The Silver Wheaton Valuation Method, Part 1: Valuing Impact Silver

Includes: ISVLF, SLW
by: Douglas Dillon

Silver Wheaton's (NYSE:SLW) recent silver stream deal with Aurcana Corporation [AUN.V] provides a significant data point for valuing junior silver producers or near producers. This article describes how to apply this data point in evaluating these juniors. It's written at a level understandable even by "newbie" investors.

The "Value Investing" method of investing in stocks is to invest in companies that are "really" worth significantly more than the value assigned by the stock market. The idea is that eventually (hopefully soon) the market will come to its senses and raise its valuation to something closer to the company's real worth via a stock price rise.

My favorite introduction to this style of investing is Pabrai's "The Dhando Investor". The value assigned by the stock market is the company's market capitalization. Market capitalization (market cap) is easily calculated by multiplying the company's current stock price times the fully diluted number of shares. The fully diluted number of shares can usually be found in the Investor's section of the company's web site.

While it is easy to calculate the market cap, it is not so straight-forward to calculate what the company is "really" worth. The parlance for this is, "valuing the company". There are many ways of valuing companies and these ways vary significantly in their complexity and ease of calculation. When a company is dramatically undervalued, the method of valuing the company need not be extremely accurate. It need only be accurate enough that its error is significantly less than the amount it indicates that the company is undervalued.

This article provides a quick and dirty way of valuing junior silver mining companies. This valuation can be used to identify companies that are dramatically undervalued. It can also be used as an initial filter to determine which companies are worth the effort of a full, detailed examination.

Silver Wheaton is one of the most successful companies in the silver mining industry (see chart below). It doesn't actually mine silver. Instead it buys the silver byproduct from base metal (or sometimes gold) mines. It can do this with win-win deals because the market values silver mine production more highly than base metal mine production. Typically the deal is structured as an up-front payment for the right to buy a fraction of the silver output of a mine at a low cost, for example, $3.90 /oz. Silver Wheaton wins when it sells the silver at market price (currently around 17$/oz giving resulting roughly 13$/oz profit for Silver Wheaton). The actual mining company wins by getting an up front payment plus the $3.90 / oz when the silver byproduct is actually mined. The $3.90 / oz helps lower the cash cost for the mine's primary metal.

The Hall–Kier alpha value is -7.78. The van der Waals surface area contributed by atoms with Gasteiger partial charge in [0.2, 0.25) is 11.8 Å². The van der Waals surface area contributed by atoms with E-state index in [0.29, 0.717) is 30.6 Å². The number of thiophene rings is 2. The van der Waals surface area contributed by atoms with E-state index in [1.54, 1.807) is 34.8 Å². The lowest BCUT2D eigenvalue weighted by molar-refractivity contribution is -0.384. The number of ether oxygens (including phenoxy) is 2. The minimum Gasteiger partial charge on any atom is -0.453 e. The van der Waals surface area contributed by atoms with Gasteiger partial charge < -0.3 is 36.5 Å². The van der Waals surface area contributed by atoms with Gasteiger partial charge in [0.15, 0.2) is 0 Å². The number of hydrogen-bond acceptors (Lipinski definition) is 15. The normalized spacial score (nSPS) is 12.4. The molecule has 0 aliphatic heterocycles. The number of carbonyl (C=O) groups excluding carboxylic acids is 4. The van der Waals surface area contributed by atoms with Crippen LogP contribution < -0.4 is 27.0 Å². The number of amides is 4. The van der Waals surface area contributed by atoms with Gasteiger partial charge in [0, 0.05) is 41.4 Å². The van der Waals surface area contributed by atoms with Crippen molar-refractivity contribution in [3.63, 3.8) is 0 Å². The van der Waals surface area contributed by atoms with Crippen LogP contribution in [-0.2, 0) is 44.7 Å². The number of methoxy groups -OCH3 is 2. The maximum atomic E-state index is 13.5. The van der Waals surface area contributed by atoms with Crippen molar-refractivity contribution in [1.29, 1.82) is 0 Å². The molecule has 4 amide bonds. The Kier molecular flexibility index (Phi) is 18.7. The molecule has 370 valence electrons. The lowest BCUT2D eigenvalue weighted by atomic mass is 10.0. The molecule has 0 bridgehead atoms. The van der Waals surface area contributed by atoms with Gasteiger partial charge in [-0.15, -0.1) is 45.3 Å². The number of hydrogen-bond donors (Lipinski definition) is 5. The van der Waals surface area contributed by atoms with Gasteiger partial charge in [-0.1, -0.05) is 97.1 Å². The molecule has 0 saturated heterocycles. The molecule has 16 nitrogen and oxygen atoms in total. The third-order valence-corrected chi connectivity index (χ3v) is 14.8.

The market likes what Silver Wheaton has done and is doing (click to enlarge image):

Silver Wheaton's recent deal with Aurcana Corporation provides a way for valuing producing or near producing silver mining juniors. The deal, in simple terms, is: Silver Wheaton gets 50% of the silver production from Aurcana's La Negra Silver-Copper-Zinc mine. Silver Wheaton pays 25 million$ up front and $3.90 for each such oz delivered. From Aurcana's web site we see that La Negra is expected to produce 820,000 oz/year with a nice long mine life.

So, here's the key data point: Silver Wheaton, who is about the best in the industry, thinks it is quite profitable over the long term to buy a silver mine's production at $61 / annual oz produced. We can use this data point to value junior silver miners and it is very relevant as long as the junior has a cash cost near $3.90 / oz.

Let's use this valuation method to value Silver Wheaton itself. Since Silver Wheaton thought it was a good deal, one would expect that Silver Wheaton is valued more highly than this.

From Silver Wheaton's June 2008 presentation we see:

  • Silver Wheaton expect to receive (produce) via its silver stream deals 27 million oz.
  • Silver Wheaton has fully diluted 266 million shares for a market cap of 3.862 billion $.

Thus Silver Wheaton is valued at 143$ / annual oz produced. Silver Wheaton (as a major with diversified risk and a low cash cost of $3.90 / oz) is valued quite highly compared to what it just paid for its recent incremental increase in production from the Aurcana deal.

Impact Silver (OTCPK:ISVLF) is an nice little silver mining company with four little producing mines near a company owned mill on a large property in a historic silver mining district in Mexico. The company management seems to have the desirable properties of looking out for the stockholder's interest by avoiding dilution and meeting its commitment (although it doesn't give a lot of future guidance). Having management that looks out for the stock holder is what I find really attractive at first glance.

Impact Silver has 49.8 million fully diluted shares for a market cap of roughly 51 million $. It produced roughly 350 thousand oz of silver in 2007 and seems to have a good plan for doubling that. So, applying the Silver Wheaton Valuation Method, what Impact Silver is "really worth" is 700,000 oz * 61 $/oz or roughly 43 million dollars.


The Silver Wheaton Valuation Method indicates that Impact Silver is fairly valued. This means it's valued for about what Silver Wheaton has shown it would be willing to pay for its expected silver production. As such, it appears to not be a good value investing target.